best vegetarian tamales recipe

best vegetarian tamales recipe

Vegetarian tamales are essential in my house, not because they are challenging to make, but because they are traditionally made only for special occasions – Christmas, New Year, Easter, or whenever there is a big family reunion. Since my family only makes them a few times a year, they usually make a lot when they do. As in hundreds. One way or another, they are all eaten in a week.

As Christmas approaches, there is no better time to get started and share the simplest and least complicated vegetarian tamales recipe I know: green chili and cheese tamales (or tamales de rajas con queso).

But first things first.


Tamales are a Mexican dish made from a corn paste (similar to the one used to make corn tortillas) that is shaped like a thin burrito and filled with meat, cheese, roasted peppers, or other salty or sweet fillings. The dough and fillings are usually wrapped in corn wraps or banana leaves and steamed or boiled until cooked.

The way tamales are made varies from region to region, but the essential concept is that the same: a corn masa dough crammed with delicious goodness.

Once you’ve prepared the dough and filling, here’s the step-by-step process of how my family assembles it all together.

These garden vegetarian tamales have traditional masa paste, but the vegetarian filling is formed with fresh corn, tomatoes, green onions, coriander, and cheese. The smoked corn flavor of the masa paste contrasts nicely with the sweet filling of fresh corn. Once you have learned the basics of making tamale, you can fill them with stewed or pulled meat and/or other vegetables.


PREP TIME: 30 mins
COOK TIME: 1 hr 30 mins
SERVINGS: 24 tamales
  • 1 package dried cornhusks
    3 cups masa harina cornmeal
    Pinch of salt
    1 to 2 cups vegetable stock
    12 tablespoons vegetable fat or 6 tablespoons vegetable ghee and 6 tablespoons butter.
  • 2 tablespoons vegetable oil
    1 large tomato (chopped)
    5 green onions chopped, green and white parts
    1 teaspoon cumin
    1 teaspoon sugar
    3 to 4 ears corn
    1 dash salt (or to taste)
    1 dash pepper (or to taste)
    2 tablespoons cilantro (fresh and chopped)
    Optional: 1 tablespoon aji amarillo paste
    1/2 cup queso fresco (crumbled)

Steps to Make It

Note: Although this recipe has several steps, this tamale dish is divided into achievable categories to help you better plan preparation and cooking.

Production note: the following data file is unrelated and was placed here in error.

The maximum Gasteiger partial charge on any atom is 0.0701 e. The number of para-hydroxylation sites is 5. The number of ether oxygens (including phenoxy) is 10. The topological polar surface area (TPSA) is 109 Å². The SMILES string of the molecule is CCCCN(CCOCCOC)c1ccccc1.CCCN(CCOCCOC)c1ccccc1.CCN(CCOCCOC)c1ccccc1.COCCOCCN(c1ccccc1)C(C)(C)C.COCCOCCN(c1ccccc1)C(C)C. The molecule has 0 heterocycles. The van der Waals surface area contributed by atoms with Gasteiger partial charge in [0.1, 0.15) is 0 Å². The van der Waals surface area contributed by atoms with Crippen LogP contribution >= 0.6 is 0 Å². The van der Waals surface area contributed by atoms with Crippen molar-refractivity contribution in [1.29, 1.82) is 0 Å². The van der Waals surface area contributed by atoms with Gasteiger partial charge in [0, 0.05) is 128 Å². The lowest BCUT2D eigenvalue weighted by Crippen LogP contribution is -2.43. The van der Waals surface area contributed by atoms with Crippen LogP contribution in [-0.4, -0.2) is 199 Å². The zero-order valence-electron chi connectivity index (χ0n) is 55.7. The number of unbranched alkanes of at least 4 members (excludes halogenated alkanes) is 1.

HOW TO MAKE vegetarian tamales recipe:

  1. Gather the ingredients.
  2. On a large corn husk with the pointed side facing away from you, spread a tablespoon of prepared masa on the bottom half of the husk using the back of your spoon. You want to possess a skinny layer of masa on the corn husk, but not thin enough for it to be transparent and tear. If spreading the masa with the rear of a spoon is just too hard, you’ll spread and flatten the dough onto the corn husk using your fingers. Believe me, spreading masa is an art I don’t yet master. My parents are experts in the field! Do what works.
  3. Fold the long edges together sort of a book.
  4. Fold over the remaining edge another time.
  5. Fold within the pointy edge and secure the entire thing with a tie made up of a skinny strip of corn husk.
  6. Place the filled tamales with the open end facing up during a large steamer pot. Fill the steamer chamber with water and steam for 60 to 90 minutes, until the dough is cooked through and thus the tamale easily pulls away from the corn husk.

Doing tamales with the family usually passes quickly as there are always a lot of people helping. We usually end up forming a small assembly line – some people spread the dough on corn husks, some people fill the tamales, and others close and secure the tamales.

As my family lives a few states away, I had to make them by myself.
But luckily considering this recipe makes a touch batch of 24 tamales (and not the hundreds that my family usually makes), it wasn’t so bad.

Traditionally, tamales are made with lard, which makes them not suitable for vegetarians. However, as long as I can remember, my family has always made them with oil, usually canola oil, making them vegetarian friendly. And since the masa is formed of corn, it’s also naturally gluten-free!

I served these vegetarian tamales with a dollop of soured cream, some salsa verde, and freshly chopped cilantro. Give me a cup of hot coffee and I’ll with pleasure eat these for breakfast. Some water and they’re lunch. a chilly beer and they’re dinner.
I’ll eat them just about any time!


Tamales are often reheated within the microwave. they will even be frozen; reheat them by steaming them for 15 to twenty minutes or by heating them within the oven, wrapped in foil, for about an equivalent amount of time.


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